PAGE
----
Federal Court Refuses to Enjoin Renovation of Historic Railroad Tunnel in Washington, DC


The U.S. District Court for the District of Columbia has denied a request for a preliminary injunction to stop the U.S. Department of Transportation from granting necessary permits to begin the reconstruction and repair of the Virginia Avenue Tunnel, a tunnel which for 111 years has facilitated rail transportation through and under the Capitol Hill neighborhood of Washington, DC. The case is Committee of 100 on the Federal City v. Anthony Foxx, Secretary of the US Department of Transportation, and it was decided on April 7, 2015.

CSX Transportation, Inc. (CSXT) owns the Virginia Avenue Tunnel, and plans to repair and renovate the tunnel which no longer provides efficient service, and requires constant repair and maintenance. CSXT expects that it will take 30 to 42 months to complete the project, which is supported by the Department of Transportation, the District of Columbia Government, AMTRAK, and many regional government agencies. In June 2014, the final environmental impact statement (EIS) was completed, and it consists of six volumes, 13 appendices and over 2500 pages. Committee of 100 on the Federal City, a non-profit group that is dedicated to urban planning and historic preservation in Washington, challenged the adequacy of the environmental review, which it argues violates National Environmental Policy Act (NEPA).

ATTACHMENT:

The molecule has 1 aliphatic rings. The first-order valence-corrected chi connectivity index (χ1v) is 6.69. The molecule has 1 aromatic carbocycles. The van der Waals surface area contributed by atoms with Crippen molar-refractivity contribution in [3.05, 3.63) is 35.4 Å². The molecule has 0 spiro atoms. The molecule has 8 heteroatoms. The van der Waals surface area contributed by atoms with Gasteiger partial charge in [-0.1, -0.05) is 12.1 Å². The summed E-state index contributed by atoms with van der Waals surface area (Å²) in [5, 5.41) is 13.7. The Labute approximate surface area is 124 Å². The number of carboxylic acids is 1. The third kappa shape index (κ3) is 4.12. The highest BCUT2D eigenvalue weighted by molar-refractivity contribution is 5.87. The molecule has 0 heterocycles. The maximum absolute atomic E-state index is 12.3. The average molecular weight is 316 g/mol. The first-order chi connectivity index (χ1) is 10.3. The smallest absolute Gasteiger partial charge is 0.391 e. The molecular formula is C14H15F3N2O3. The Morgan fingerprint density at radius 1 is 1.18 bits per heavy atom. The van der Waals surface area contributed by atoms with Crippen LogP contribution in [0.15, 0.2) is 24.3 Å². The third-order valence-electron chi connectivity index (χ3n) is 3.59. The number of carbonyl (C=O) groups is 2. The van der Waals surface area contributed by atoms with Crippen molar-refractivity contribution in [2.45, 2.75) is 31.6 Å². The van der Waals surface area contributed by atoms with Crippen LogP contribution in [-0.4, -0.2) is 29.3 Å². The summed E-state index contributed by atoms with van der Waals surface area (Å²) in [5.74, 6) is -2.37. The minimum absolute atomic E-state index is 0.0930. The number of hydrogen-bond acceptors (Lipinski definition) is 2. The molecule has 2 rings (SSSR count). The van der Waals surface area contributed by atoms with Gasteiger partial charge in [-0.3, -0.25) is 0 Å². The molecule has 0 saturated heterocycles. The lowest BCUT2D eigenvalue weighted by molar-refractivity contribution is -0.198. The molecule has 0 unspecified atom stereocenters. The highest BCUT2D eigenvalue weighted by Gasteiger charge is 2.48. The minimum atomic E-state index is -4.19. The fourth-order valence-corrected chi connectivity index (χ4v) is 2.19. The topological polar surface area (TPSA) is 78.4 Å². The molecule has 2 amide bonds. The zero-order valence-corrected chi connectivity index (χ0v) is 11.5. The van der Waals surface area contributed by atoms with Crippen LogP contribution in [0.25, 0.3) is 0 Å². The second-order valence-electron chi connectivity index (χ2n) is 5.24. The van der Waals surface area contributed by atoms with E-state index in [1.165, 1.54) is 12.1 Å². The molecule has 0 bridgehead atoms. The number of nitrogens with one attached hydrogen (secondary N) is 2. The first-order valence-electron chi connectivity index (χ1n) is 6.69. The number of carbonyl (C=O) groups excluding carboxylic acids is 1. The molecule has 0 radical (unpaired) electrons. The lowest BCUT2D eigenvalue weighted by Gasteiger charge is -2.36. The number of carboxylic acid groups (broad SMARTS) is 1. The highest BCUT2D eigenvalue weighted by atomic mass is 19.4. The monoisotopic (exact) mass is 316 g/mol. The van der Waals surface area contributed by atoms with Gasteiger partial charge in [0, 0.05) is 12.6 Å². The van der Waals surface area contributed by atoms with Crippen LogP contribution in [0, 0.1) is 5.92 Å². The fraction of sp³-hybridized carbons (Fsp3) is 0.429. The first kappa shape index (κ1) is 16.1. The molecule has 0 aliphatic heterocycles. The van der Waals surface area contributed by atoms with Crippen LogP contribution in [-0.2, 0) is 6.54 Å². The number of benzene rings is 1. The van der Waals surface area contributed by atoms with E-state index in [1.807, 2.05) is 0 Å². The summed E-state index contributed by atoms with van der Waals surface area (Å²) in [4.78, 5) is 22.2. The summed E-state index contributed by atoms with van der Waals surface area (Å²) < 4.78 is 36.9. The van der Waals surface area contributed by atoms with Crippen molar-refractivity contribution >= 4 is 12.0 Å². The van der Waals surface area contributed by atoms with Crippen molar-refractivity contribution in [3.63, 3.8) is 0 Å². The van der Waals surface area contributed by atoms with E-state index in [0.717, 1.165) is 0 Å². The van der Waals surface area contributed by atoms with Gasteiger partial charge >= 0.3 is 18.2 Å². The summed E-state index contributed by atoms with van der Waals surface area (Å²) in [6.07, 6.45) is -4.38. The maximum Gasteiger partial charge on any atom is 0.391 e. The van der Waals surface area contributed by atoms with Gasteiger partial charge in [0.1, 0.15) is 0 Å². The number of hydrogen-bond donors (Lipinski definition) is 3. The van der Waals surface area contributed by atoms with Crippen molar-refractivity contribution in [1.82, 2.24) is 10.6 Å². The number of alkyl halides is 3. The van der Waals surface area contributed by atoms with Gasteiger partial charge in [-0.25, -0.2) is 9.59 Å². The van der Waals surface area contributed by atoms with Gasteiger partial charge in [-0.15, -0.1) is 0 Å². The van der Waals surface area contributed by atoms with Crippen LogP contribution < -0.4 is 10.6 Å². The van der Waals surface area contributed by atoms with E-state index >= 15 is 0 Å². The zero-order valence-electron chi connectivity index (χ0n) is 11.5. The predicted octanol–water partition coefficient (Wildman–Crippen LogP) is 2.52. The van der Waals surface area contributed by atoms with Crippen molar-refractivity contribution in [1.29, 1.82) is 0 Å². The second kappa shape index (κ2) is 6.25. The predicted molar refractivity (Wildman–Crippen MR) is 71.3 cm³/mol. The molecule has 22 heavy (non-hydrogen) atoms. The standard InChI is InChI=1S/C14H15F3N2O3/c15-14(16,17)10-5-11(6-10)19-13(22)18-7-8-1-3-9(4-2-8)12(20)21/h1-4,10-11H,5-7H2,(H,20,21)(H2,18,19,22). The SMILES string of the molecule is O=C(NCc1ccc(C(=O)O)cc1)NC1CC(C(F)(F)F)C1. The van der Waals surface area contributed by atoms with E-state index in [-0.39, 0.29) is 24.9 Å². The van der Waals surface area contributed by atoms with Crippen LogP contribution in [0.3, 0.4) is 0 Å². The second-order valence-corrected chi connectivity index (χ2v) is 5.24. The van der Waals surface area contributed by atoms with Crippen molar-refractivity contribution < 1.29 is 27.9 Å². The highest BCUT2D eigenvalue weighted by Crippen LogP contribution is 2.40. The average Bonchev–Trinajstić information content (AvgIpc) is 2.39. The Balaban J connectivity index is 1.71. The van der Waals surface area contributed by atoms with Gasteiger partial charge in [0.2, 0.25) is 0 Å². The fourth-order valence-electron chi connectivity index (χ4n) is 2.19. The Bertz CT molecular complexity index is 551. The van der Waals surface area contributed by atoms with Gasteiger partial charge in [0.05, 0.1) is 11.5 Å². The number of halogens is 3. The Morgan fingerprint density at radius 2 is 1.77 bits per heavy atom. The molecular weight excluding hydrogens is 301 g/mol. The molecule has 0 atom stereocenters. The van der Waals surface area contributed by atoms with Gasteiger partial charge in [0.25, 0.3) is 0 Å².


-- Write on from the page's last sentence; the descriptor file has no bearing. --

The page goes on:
While acknowledging that the project will be long, dusty, noisy and inconvenient to many local residents (as well as displacing over 200 trees), the District Court determined that the environmental review was satisfactory, and denied the Committee of 100 on the Federal City’s request for a preliminary injunction prohibiting the Department of Transportation from issuing the permits necessary to begin construction. The District Court determined that the balance of equities clearly favors the defendants and the public interest. According to the District Court , there is a substantial interest in modernizing this deteriorating and outmoded railroad tunnel, making it capable of handling contemplated large increases in railroad traffic safely and efficiently, and the project will be of inestimable value to Washington and the East Coast.